A new report by North Carolina State University’s Enterprise Risk Management Initiative and the American Institute of CPAs shows that while most senior finance leaders agree that the volume and complexity of corporate risks are on the rise, only 31% report their organizations have complete enterprise risk management (ERM) processes in place. The report, “The State of Risk Oversight: An Overview of Enterprise Risk Management Practices” provides insights from a survey of 474 CFOs and senior finance leaders throughout the U.S. on how they proactively manage potential emerging risks by strengthening their organization’s processes surrounding the identification, assessment, management and monitoring of risks. Emerging and growing risks include increased cyber threats, geopolitical shifts, terrorism, tax reform, and other developments. These risks, if unmanaged, could upend an organization’s business model and reputation.
ERM practices in U.S. organizations, according to the report, are still relatively in the nascent stage. Fewer than a quarter (22%) of finance leaders described their organization’s overall risk management oversight as ‘mature’ or ‘robust’. On the upside, the report cites movement in the adoption of ERM among U.S. organizations. Since 2009, when the AICPA and NC State began the annual research study, there has been a 22% increase, from 9% to 31%, in the number of organizations that say they have complete ERM processes in place. While adoption of ERM is most common in larger organizations, public companies, and financial services organizations, the study revealed an uptick in adoption by not-for-profit organizations in the last year.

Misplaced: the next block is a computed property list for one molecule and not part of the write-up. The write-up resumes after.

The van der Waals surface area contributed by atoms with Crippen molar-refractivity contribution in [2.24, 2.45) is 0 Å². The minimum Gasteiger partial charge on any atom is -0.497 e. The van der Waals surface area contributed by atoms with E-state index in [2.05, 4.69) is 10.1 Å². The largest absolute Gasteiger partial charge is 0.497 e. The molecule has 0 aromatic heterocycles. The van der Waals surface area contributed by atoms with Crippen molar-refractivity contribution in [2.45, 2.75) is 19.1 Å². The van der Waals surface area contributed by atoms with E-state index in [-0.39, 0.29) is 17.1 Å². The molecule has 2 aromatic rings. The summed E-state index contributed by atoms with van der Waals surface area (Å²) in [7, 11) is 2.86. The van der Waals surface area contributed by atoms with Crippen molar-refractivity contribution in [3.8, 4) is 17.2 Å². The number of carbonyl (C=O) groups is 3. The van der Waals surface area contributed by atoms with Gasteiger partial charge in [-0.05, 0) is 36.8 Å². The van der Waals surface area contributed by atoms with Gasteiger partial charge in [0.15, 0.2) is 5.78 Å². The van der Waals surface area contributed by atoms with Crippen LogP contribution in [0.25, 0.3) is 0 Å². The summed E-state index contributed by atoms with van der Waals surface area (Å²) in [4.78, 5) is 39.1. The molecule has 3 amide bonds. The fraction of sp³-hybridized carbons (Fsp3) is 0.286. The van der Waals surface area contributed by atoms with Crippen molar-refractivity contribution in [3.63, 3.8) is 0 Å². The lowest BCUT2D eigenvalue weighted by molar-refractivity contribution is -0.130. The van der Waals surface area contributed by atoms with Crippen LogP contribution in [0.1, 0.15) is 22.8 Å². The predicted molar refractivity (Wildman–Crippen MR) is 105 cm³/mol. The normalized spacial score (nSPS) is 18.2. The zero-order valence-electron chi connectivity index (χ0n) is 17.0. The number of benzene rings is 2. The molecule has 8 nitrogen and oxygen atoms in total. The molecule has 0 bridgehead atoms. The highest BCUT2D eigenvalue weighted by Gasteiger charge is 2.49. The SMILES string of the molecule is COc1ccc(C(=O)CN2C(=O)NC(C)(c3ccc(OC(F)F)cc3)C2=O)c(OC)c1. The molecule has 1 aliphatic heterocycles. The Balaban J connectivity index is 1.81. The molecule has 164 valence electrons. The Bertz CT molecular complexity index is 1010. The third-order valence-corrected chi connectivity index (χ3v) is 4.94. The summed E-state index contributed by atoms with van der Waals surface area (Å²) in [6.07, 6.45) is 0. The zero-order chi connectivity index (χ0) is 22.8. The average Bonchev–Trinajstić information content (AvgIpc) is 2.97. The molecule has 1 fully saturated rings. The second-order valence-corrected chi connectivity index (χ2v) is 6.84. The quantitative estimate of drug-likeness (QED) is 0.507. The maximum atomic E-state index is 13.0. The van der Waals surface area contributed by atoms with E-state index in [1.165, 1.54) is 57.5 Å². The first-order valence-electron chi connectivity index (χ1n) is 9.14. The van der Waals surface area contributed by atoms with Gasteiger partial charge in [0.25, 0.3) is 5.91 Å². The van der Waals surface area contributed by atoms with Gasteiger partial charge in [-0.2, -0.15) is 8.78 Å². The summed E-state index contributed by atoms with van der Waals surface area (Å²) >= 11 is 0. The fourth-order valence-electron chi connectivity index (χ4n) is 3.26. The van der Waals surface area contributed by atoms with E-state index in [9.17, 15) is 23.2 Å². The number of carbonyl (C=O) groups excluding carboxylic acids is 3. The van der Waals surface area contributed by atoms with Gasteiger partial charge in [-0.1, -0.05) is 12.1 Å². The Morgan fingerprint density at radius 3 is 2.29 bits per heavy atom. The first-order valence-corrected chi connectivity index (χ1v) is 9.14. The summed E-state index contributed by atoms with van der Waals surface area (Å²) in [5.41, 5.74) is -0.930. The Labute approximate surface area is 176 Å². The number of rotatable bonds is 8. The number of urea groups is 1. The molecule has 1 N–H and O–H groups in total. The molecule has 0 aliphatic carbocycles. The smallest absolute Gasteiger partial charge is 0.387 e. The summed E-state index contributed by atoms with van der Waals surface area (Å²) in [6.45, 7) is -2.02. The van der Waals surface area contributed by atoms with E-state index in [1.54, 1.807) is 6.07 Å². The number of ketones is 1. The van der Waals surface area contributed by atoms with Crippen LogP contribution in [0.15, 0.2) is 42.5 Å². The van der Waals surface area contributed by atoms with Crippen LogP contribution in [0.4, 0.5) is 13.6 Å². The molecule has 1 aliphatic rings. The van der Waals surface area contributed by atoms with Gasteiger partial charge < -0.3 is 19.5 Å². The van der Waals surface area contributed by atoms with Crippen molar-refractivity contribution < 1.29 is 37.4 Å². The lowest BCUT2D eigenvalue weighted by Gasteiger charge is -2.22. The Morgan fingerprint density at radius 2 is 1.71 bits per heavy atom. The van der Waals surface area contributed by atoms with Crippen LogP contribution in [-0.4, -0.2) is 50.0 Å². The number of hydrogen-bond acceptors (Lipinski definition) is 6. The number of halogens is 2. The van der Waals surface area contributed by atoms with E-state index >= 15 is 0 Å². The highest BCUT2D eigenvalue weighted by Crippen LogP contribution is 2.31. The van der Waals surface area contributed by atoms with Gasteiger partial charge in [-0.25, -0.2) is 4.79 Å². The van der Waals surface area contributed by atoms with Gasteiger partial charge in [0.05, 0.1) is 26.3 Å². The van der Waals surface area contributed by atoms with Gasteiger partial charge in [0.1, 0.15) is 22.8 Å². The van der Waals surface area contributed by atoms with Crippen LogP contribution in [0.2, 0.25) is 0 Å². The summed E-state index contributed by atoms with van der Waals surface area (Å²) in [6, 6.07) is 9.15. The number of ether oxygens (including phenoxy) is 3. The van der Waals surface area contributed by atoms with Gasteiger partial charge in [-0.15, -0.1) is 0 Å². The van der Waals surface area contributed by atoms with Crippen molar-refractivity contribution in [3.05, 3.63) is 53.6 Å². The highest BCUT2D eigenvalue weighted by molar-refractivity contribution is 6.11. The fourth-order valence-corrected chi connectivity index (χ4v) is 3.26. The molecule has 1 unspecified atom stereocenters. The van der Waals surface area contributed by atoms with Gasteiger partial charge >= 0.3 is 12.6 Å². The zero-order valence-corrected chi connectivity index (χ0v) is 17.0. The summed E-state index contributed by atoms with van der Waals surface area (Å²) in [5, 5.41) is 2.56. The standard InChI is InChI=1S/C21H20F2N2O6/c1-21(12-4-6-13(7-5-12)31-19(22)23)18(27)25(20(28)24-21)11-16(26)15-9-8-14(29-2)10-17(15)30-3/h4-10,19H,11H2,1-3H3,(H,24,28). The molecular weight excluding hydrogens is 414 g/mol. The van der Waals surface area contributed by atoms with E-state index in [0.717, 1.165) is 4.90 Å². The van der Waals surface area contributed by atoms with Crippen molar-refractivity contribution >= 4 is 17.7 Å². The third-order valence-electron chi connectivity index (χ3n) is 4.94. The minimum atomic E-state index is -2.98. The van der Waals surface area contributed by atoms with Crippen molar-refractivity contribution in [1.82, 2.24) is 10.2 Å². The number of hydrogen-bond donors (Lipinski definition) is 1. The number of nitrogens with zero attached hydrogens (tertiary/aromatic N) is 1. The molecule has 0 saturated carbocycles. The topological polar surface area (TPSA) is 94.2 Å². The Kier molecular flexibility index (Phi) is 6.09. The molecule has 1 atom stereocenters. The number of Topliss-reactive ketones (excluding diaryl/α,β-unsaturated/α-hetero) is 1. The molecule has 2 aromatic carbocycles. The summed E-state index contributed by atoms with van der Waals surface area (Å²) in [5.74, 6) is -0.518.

“Senior executives and boards of directors are realizing increasingly that the speed of change and the level of uncertainty in the global business environment is outpacing the ability of their organization’s traditional approach to managing risks,” noted Mark Beasley, Deloitte Professor of Enterprise Risk Management and director of NC State’s ERM Initiative. “While many are increasing the robustness of their processes for identifying, assessing, and managing emerging risks that may ultimately impact their core business model and strategic objectives, a number of organizations may not discover that need until they face a major risk event.”
Other key takeaways from the research include:
- Management is looking for greater focus on risk. The majority of board of directors (68%) want senior executives to increase management involvement in risk management.
- A disconnect exists between risk and strategy. Less than 20% of organizations say their risk management process provides a strategic advantage. Only 29% of the organizations’ boards of directors discuss risk exposures when they discuss the organization’s strategic plan.
- The demand for Chief Risk Officers (CROs) is on the rise, with 67% of large organizations and 63% of public companies looking to fill this role.
- Boards of directors and management should take a more proactive and aggressive role in strengthening an organization’s risk oversight. This includes looking for ways to incentivize management to invest in risk management and providing training and education on risk management.
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